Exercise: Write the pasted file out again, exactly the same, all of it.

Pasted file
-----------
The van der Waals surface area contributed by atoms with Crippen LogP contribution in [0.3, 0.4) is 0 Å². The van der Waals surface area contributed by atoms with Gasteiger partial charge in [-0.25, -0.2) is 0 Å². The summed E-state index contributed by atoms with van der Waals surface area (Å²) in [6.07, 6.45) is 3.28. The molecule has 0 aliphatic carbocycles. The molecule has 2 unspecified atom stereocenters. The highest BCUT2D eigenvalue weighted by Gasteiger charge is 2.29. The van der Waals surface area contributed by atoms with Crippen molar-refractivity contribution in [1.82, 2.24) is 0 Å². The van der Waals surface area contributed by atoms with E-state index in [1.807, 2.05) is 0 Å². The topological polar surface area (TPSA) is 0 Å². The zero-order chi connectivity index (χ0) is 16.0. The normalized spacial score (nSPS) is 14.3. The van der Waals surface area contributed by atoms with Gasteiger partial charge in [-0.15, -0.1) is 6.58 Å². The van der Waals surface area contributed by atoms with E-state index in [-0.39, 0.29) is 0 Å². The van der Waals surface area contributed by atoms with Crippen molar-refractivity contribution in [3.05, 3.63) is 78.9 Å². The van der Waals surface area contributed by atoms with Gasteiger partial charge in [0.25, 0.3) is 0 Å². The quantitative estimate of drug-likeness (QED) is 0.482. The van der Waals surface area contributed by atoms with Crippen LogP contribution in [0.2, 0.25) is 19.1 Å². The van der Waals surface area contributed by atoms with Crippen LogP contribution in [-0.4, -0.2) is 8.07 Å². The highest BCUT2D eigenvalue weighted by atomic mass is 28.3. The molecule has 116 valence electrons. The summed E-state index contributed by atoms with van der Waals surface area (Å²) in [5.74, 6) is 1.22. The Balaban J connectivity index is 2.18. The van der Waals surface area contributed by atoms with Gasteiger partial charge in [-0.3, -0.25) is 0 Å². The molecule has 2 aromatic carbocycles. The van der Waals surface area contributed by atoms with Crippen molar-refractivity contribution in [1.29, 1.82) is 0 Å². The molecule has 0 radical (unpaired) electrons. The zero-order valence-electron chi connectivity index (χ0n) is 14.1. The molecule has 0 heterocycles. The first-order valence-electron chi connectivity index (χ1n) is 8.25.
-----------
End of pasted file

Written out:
The van der Waals surface area contributed by atoms with Crippen LogP contribution in [0.3, 0.4) is 0 Å². The van der Waals surface area contributed by atoms with Gasteiger partial charge in [-0.25, -0.2) is 0 Å². The summed E-state index contributed by atoms with van der Waals surface area (Å²) in [6.07, 6.45) is 3.28. The molecule has 0 aliphatic carbocycles. The molecule has 2 unspecified atom stereocenters. The highest BCUT2D eigenvalue weighted by Gasteiger charge is 2.29. The van der Waals surface area contributed by atoms with Crippen molar-refractivity contribution in [1.82, 2.24) is 0 Å². The van der Waals surface area contributed by atoms with E-state index in [1.807, 2.05) is 0 Å². The topological polar surface area (TPSA) is 0 Å². The zero-order chi connectivity index (χ0) is 16.0. The normalized spacial score (nSPS) is 14.3. The van der Waals surface area contributed by atoms with Gasteiger partial charge in [-0.15, -0.1) is 6.58 Å². The van der Waals surface area contributed by atoms with E-state index in [-0.39, 0.29) is 0 Å². The van der Waals surface area contributed by atoms with Crippen molar-refractivity contribution in [3.05, 3.63) is 78.9 Å². The van der Waals surface area contributed by atoms with Gasteiger partial charge in [0.25, 0.3) is 0 Å². The quantitative estimate of drug-likeness (QED) is 0.482. The van der Waals surface area contributed by atoms with Crippen LogP contribution in [0.2, 0.25) is 19.1 Å². The van der Waals surface area contributed by atoms with Crippen LogP contribution in [-0.4, -0.2) is 8.07 Å². The highest BCUT2D eigenvalue weighted by atomic mass is 28.3. The molecule has 116 valence electrons. The summed E-state index contributed by atoms with van der Waals surface area (Å²) in [5.74, 6) is 1.22. The Balaban J connectivity index is 2.18. The van der Waals surface area contributed by atoms with Gasteiger partial charge in [-0.3, -0.25) is 0 Å². The molecule has 2 aromatic carbocycles. The van der Waals surface area contributed by atoms with Crippen molar-refractivity contribution in [1.29, 1.82) is 0 Å². The molecule has 0 radical (unpaired) electrons. The zero-order valence-electron chi connectivity index (χ0n) is 14.1. The molecule has 0 heterocycles. The first-order valence-electron chi connectivity index (χ1n) is 8.25.